ANGRY residents have warned Portsmouth is at ‘breaking point’ after the city council paved the way for hundreds of new homes to be built in a congested area already troubled by traffic.
If the scheme goes ahead, people fear it will pile more strain on the road network and cause problems for an already-struggling sewer system.
They say further properties and cars plus the creation of the Tesco superstore at Fratton Park will cause the road network to grind to a halt.
Martin Lock, 52, of Catisfield Road, said: ‘The city is at breaking point; traffic is already awful.
‘Traffic down to the seafront is also going to get worse and I’m concerned about whether there is going to be enough parking for everyone.’
Janice Burkinshaw, chairwoman of Milton Neighbourhood Forum, pleaded with the cabinet not to allow the plans to move forward.
‘Only this week we saw a lorry fire cause gridlock in this city,’ she said.
‘This congestion can’t be good for existing businesses and when it comes to attracting new ones.
‘I’ve also heard our sewage system can’t cope, and now here we are proposing to cover open land with concrete.’
The cabinet insisted it was not in favour of more homes, but nothing would stop site landowner NHS Property Services Limited submitting planning applications for pockets of the land on behalf of a developer, regardless of whether there was a consultation or not.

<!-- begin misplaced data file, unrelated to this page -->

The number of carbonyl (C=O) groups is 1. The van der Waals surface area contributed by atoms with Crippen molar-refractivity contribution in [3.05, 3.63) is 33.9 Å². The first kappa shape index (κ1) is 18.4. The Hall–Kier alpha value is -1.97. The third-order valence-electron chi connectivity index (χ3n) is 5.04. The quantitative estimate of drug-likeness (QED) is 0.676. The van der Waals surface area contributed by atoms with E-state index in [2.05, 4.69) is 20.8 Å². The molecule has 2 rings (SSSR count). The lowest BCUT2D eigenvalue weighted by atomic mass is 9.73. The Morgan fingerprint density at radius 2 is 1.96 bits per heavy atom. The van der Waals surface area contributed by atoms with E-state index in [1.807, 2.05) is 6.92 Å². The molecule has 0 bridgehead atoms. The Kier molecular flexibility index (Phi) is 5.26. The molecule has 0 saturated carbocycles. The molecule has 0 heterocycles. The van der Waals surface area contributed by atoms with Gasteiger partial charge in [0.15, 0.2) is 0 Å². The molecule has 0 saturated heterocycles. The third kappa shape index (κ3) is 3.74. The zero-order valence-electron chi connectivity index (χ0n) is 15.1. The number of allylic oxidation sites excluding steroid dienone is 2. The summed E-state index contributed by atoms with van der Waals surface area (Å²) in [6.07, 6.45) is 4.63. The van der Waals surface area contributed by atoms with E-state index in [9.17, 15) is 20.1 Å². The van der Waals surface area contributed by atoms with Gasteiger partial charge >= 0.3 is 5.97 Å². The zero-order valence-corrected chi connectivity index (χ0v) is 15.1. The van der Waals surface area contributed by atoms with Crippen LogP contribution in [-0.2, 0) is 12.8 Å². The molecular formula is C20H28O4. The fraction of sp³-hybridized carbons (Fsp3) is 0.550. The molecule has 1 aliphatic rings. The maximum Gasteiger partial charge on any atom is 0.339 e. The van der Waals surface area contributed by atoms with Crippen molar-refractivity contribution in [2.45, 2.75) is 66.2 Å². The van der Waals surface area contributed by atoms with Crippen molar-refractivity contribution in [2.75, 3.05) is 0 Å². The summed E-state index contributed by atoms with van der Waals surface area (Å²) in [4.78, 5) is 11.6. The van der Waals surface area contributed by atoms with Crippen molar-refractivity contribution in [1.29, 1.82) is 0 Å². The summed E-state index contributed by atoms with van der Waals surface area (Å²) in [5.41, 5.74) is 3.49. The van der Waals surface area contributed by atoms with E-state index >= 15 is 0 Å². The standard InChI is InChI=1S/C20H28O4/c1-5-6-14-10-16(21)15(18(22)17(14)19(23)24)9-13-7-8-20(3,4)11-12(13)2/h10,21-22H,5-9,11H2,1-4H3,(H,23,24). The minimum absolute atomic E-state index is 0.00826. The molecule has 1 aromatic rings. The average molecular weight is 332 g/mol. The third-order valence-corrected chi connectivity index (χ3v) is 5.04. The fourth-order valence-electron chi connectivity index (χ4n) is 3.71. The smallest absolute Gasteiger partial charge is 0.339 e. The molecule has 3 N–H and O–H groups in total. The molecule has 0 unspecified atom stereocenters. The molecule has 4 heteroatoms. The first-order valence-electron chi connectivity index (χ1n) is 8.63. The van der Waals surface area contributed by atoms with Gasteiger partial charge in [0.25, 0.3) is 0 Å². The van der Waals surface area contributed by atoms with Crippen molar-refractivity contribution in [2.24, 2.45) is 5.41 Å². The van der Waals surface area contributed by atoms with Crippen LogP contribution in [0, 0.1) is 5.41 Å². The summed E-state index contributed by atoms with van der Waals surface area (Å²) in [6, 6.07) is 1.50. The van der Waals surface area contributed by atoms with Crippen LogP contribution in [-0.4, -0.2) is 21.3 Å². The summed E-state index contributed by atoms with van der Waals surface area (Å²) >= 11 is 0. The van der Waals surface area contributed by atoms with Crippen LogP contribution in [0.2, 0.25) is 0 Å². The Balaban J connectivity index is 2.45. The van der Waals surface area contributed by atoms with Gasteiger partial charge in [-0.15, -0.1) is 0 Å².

The company is to make an application for part of the site in the coming months and unless there is substantial evidence proving it would be unsustainable, then it will go through, or be won on appeal.
Cllr Donna Jones, leader of the council, criticised the previous Lib Dem administration for not coming up with a masterplan when in power that could have challenged the proposals, which is to turn two vacant buildings, a children’s centre and the site of The Harbour School into homes.
But she said the consultation needed approving to give a council a slim chance of showing the applicants the level of opposition out there to more building, and provide time for traffic and health impact surveys.
‘We are in a very, very weak position,’ Cllr Jones said.
‘If we say no to this and if a planning application comes in and we say no without there being strong evidence, then it will go to a public inquiry and could cost taxpayers £100,000 should we lose.’
Cllr Gerald Vernon-Jackson, Lib Dem group leader, suggested the council could make better use of the site by buying part of it for £4m.
He said that could be raised through developer contributions from the Tesco development and £2.5m would be saved if The Harbour School was kept.
But chief finance officer Chris Ward said none of that money had been guaranteed yet so cash to buy the land would have to be borrowed, so the idea was dismissed.